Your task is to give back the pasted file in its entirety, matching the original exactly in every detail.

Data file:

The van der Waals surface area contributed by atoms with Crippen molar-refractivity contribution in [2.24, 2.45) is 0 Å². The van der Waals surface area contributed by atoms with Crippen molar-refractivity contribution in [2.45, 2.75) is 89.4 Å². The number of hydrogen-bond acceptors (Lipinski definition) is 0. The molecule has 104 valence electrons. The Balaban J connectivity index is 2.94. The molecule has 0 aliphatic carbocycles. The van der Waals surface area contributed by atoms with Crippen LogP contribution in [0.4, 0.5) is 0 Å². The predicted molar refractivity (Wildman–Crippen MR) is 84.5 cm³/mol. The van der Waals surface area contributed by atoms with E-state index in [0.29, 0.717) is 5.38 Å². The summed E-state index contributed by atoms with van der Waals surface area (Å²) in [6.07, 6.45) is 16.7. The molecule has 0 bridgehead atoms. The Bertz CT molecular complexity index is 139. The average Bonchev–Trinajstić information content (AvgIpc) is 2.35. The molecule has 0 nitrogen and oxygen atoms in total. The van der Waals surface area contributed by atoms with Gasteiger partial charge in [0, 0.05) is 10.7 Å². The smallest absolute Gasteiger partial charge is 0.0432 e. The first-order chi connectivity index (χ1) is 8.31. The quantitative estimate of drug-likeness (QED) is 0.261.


The van der Waals surface area contributed by atoms with Crippen molar-refractivity contribution in [2.24, 2.45) is 0 Å². The van der Waals surface area contributed by atoms with Crippen molar-refractivity contribution in [2.45, 2.75) is 89.4 Å². The number of hydrogen-bond acceptors (Lipinski definition) is 0. The molecule has 104 valence electrons. The Balaban J connectivity index is 2.94. The molecule has 0 aliphatic carbocycles. The van der Waals surface area contributed by atoms with Crippen LogP contribution in [0.4, 0.5) is 0 Å². The predicted molar refractivity (Wildman–Crippen MR) is 84.5 cm³/mol. The van der Waals surface area contributed by atoms with E-state index in [0.29, 0.717) is 5.38 Å². The summed E-state index contributed by atoms with van der Waals surface area (Å²) in [6.07, 6.45) is 16.7. The molecule has 0 bridgehead atoms. The Bertz CT molecular complexity index is 139. The average Bonchev–Trinajstić information content (AvgIpc) is 2.35. The molecule has 0 nitrogen and oxygen atoms in total. The van der Waals surface area contributed by atoms with Gasteiger partial charge in [0, 0.05) is 10.7 Å². The smallest absolute Gasteiger partial charge is 0.0432 e. The first-order chi connectivity index (χ1) is 8.31. The quantitative estimate of drug-likeness (QED) is 0.261.